In December, Tullamore D.E.W. Irish Whiskey, released a commercial called, “A Parting Glass.” It got me thinking about life and death, and how we as a society celebrate both.
I’ve often said to my friends and loved ones, “When I die, don’t have a funeral in a church. Throw a party in the woods.” Why? Because I love the woods and I like to party.
I even sometimes think about the songs I want played at the celebration – songs that might make people think of me in a joyful way. It sounds kind of morbid to some people, but it’s not. While mourning a death is necessary, I think celebrating life is too, and I find that the celebration part is often overlooked.
I had a close friend die suddenly about a year ago now. While his family held a funeral, the prayer card they handed out at the service didn’t only possess a prayer. It also had some lyrics to his favorite song. I loved it. I thought it was the perfect tribute.
The night after the funeral, we all went to the bar. We shared drinks together, exchanged memories of both glee and sadness. We listened to the music he loved. And to me, that was much more powerful than the service itself. It’s exactly what we would have done if he were there, and it’s what he would have wanted from us. I know it.
I’m not saying this is for everyone. Some people want a funeral, and they want people dressed in black at a standard service with organ music. And that’s perfectly fine. It’s just not me.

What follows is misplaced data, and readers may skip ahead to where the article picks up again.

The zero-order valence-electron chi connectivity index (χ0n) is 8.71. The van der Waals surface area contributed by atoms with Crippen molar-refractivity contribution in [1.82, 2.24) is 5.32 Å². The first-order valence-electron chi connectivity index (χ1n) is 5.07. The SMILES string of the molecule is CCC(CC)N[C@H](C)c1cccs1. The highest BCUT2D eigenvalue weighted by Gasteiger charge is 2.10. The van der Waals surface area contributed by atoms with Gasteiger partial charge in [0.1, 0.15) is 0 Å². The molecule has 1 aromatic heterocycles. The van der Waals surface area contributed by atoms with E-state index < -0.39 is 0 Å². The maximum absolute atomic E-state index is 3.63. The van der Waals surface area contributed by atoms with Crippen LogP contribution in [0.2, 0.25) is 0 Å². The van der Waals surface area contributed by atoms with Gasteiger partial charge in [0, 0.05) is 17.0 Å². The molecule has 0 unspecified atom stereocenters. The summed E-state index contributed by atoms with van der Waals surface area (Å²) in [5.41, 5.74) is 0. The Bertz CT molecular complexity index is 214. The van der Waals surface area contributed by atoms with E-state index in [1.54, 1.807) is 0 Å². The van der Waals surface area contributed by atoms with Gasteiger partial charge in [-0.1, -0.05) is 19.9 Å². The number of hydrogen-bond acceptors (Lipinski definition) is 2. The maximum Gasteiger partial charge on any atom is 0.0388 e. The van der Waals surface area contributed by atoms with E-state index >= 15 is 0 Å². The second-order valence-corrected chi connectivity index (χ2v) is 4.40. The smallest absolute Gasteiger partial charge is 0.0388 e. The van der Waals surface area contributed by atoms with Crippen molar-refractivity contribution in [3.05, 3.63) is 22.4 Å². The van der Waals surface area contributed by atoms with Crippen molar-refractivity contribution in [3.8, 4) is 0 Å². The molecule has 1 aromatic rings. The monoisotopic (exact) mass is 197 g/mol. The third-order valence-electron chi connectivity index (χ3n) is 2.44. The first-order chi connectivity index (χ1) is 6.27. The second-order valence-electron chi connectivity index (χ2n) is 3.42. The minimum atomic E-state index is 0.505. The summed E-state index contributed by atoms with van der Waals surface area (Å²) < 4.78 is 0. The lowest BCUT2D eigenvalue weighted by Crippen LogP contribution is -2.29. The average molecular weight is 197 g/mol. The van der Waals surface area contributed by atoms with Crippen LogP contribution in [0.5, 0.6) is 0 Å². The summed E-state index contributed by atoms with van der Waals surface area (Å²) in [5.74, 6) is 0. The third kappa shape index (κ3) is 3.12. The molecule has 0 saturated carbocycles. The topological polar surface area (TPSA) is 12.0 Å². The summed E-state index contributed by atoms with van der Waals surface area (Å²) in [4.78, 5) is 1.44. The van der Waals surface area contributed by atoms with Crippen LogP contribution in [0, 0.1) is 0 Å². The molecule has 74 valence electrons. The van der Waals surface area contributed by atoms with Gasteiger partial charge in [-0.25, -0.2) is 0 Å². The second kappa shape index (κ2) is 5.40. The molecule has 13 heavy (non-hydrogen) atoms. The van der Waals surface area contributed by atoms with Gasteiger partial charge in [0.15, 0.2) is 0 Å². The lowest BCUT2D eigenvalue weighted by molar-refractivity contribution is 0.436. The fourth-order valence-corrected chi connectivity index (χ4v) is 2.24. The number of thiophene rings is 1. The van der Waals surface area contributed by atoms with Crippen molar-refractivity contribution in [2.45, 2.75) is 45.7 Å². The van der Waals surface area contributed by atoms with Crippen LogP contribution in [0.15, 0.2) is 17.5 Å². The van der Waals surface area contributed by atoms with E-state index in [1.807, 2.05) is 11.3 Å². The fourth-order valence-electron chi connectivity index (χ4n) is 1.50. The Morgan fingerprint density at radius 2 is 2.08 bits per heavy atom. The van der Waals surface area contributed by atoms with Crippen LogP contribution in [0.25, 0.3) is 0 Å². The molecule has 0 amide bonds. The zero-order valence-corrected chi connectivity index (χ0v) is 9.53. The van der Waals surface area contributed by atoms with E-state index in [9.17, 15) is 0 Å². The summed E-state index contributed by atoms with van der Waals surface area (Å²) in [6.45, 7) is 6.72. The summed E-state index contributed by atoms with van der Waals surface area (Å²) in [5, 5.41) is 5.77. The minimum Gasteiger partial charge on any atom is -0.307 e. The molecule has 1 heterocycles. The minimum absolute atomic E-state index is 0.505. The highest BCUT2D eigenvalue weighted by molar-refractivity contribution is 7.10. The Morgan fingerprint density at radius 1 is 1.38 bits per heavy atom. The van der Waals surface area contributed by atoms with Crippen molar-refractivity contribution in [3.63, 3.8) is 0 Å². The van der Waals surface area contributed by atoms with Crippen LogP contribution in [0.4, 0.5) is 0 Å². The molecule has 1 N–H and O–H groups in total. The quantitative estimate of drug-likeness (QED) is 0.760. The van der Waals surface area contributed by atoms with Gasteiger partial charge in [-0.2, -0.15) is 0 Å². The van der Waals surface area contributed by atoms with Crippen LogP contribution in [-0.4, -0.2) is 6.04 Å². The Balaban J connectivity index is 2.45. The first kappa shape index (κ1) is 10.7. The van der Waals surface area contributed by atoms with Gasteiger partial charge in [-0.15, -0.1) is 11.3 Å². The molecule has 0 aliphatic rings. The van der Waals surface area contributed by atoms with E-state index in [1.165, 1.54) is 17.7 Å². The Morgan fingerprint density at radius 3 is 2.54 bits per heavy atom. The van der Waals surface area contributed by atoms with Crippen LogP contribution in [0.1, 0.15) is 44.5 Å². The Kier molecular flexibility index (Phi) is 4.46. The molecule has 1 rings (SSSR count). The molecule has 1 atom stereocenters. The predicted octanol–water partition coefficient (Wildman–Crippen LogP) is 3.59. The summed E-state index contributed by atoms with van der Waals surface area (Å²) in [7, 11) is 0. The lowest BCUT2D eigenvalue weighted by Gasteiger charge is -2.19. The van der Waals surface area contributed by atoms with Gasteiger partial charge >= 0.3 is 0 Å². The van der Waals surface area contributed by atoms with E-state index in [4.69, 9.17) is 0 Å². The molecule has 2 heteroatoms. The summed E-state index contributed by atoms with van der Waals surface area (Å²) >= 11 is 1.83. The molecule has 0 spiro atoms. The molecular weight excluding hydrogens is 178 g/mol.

Anyhow, that’s a long-winded introduction to the point of this post: and that is the connection between drinking, death, friendship, and marriage, a connection drawn beautifully in this Tullamore D.E.W. commercial. Check it out below, then read my commentary if you like.
Four friends dressed in suits walk along a rainy, rural Irish landscape. They’re walking slowly, solemnly, one of them carrying a bottle of whiskey, another holding four rocks glasses. One of the friends stops and says, “It’s better to pass into that other world with full passion and glory than to fade and wither dismally with age.”
Immediately, I’m under the impression that they’re leaving a funeral. In fact, they pass a small graveyard on the way. Then they approach a rocky ledge and sit together.
As the characters sing the Irish hymn, “So fill to me, the parting glass, good night and joy be with you all,” one of the friends proposes a toast, “Glasses up to my brother Gerry. May God be with him.”
Church bells ring. We see a bride smiling.
A bride? What? Suddenly it hits you. It’s a wedding.
The friends’ pensive reflection turns to joyful camaraderie. One of them stands up, turns around, tips his hat to his friends, who all in turn, raise their glasses, and the groom walks slowly toward his new life.
They’re saying “goodbye” to their friend Gerry because he’s leaving this life, and entering a new one with his wife. Of course Tullamore wants us to think this is a funeral. The surprise is intentional.
They’re making a strong statement about the bond between friends, men specifically. They walk together, they drink together, they toast together. They say goodbye. The whiskey is part of the glue that molds these friends together.
What I really love about this commercial, among so many other things, is their respectful approach to this everyday situation. It’s a touchy subject, comparing marriage to the end of one’s life, but it’s not insulting or denigrating to the institution of marriage. It’s a salute to friendship. I love it.
What do you guys think?